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Kin “[find] each other’s lives inscrutable” in this rich, sharp story about the way identity is formed.

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THE VANISHING HALF

Inseparable identical twin sisters ditch home together, and then one decides to vanish.

The talented Bennett fuels her fiction with secrets—first in her lauded debut, The Mothers (2016), and now in the assured and magnetic story of the Vignes sisters, light-skinned women parked on opposite sides of the color line. Desiree, the “fidgety twin,” and Stella, “a smart, careful girl,” make their break from stultifying rural Mallard, Louisiana, becoming 16-year-old runaways in 1954 New Orleans. The novel opens 14 years later as Desiree, fleeing a violent marriage in D.C., returns home with a different relative: her 8-year-old daughter, Jude. The gossips are agog: “In Mallard, nobody married dark....Marrying a dark man and dragging his blueblack child all over town was one step too far.” Desiree's decision seals Jude’s misery in this “colorstruck” place and propels a new generation of flight: Jude escapes on a track scholarship to UCLA. Tending bar as a side job in Beverly Hills, she catches a glimpse of her mother’s doppelgänger. Stella, ensconced in white society, is shedding her fur coat. Jude, so black that strangers routinely stare, is unrecognizable to her aunt. All this is expertly paced, unfurling before the book is half finished; a reader can guess what is coming. Bennett is deeply engaged in the unknowability of other people and the scourge of colorism. The scene in which Stella adopts her white persona is a tour de force of doubling and confusion. It calls up Toni Morrison’s The Bluest Eye, the book's 50-year-old antecedent. Bennett's novel plays with its characters' nagging feelings of being incomplete—for the twins without each other; for Jude’s boyfriend, Reese, who is trans and seeks surgery; for their friend Barry, who performs in drag as Bianca. Bennett keeps all these plot threads thrumming and her social commentary crisp. In the second half, Jude spars with her cousin Kennedy, Stella's daughter, a spoiled actress.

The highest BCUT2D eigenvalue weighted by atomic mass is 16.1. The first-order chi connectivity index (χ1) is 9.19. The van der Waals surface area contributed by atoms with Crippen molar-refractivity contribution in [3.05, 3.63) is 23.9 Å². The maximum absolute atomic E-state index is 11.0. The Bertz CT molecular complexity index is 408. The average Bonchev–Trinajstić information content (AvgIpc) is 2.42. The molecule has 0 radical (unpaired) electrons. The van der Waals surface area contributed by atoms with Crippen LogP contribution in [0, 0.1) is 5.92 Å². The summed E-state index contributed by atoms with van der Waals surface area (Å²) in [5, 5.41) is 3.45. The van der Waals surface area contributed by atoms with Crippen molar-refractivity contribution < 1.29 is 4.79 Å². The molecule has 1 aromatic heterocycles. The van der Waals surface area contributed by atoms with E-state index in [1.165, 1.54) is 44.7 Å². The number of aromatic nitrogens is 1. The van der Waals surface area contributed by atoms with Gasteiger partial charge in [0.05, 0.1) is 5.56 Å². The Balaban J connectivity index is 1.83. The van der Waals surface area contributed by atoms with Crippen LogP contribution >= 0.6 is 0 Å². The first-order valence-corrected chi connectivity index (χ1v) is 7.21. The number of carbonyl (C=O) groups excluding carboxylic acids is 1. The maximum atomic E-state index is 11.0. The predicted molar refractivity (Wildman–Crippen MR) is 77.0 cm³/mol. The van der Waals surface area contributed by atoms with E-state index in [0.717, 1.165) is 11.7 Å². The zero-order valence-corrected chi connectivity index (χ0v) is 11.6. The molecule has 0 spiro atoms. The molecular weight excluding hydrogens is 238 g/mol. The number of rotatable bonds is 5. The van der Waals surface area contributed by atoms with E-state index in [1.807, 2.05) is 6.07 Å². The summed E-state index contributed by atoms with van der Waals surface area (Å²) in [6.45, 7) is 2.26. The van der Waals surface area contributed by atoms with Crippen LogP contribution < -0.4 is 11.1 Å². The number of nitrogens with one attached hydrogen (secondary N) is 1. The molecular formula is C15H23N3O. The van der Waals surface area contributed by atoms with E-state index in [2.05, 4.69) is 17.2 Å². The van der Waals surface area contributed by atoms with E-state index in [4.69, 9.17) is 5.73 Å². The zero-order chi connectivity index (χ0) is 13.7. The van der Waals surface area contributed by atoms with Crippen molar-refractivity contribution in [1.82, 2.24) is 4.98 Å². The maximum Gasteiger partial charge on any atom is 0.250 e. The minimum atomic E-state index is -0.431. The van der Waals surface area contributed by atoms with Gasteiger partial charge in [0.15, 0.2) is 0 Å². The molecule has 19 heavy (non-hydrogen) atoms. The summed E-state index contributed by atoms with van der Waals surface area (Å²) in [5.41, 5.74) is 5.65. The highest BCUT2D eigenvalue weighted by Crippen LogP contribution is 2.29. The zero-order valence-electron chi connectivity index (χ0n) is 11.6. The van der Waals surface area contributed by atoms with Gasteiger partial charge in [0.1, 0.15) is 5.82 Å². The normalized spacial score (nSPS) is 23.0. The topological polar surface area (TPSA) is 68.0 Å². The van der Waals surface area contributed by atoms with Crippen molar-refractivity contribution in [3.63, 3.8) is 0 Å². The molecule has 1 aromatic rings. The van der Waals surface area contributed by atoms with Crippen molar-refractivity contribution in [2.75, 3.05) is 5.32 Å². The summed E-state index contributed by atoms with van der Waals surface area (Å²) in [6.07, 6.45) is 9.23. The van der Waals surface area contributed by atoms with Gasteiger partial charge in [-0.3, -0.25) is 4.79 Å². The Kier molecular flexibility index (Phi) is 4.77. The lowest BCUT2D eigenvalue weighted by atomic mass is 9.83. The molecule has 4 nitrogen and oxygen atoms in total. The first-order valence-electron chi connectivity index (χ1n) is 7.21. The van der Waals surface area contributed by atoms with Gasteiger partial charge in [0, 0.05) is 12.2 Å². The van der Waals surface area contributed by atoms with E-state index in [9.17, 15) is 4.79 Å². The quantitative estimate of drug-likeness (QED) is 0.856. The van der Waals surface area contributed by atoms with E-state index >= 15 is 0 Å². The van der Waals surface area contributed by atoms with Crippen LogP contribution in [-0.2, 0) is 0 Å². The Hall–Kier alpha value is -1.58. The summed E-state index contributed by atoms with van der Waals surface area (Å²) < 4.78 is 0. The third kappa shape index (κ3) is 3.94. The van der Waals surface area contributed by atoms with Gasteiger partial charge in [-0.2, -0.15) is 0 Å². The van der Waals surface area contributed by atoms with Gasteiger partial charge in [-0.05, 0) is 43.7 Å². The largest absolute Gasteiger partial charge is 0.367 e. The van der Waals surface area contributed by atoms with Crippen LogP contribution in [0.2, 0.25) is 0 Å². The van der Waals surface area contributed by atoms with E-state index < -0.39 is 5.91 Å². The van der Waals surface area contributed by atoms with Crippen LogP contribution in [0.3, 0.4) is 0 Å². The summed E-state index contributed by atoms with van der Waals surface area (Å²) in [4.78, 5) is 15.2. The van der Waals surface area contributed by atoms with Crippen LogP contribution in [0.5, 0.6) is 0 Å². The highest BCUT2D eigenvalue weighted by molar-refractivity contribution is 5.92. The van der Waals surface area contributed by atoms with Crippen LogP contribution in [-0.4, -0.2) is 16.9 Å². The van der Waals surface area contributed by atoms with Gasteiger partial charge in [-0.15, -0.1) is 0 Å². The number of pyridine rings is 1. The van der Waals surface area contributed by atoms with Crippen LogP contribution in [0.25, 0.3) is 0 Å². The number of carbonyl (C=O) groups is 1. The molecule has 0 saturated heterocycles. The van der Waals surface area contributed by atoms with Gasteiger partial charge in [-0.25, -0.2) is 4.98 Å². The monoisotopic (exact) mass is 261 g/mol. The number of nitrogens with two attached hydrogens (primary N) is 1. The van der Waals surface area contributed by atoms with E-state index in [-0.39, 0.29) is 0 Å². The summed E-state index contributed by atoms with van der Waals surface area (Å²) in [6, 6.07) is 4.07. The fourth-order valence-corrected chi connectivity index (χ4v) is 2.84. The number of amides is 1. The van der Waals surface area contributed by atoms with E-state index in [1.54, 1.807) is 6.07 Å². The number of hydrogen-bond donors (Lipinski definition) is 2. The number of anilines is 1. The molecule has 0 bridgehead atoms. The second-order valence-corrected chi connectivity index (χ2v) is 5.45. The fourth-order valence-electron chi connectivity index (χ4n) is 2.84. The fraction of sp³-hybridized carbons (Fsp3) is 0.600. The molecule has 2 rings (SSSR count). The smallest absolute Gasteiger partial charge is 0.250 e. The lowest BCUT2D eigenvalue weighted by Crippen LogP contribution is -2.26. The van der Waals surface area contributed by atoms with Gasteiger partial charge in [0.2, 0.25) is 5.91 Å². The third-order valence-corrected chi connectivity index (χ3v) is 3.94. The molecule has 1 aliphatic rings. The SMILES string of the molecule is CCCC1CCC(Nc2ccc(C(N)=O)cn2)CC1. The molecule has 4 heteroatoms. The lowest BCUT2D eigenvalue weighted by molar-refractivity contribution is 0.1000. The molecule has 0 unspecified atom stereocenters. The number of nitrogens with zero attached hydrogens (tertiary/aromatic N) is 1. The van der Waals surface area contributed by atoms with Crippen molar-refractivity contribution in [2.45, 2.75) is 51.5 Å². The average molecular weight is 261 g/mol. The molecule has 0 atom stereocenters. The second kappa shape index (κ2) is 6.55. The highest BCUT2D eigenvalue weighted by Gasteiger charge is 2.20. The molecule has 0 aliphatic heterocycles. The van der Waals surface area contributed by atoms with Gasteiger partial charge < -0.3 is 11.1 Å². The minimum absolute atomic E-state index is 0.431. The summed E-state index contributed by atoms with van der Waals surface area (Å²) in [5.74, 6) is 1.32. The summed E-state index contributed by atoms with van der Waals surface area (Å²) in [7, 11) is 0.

Kin “[find] each other’s lives inscrutable” in this rich, sharp story about the way identity is formed.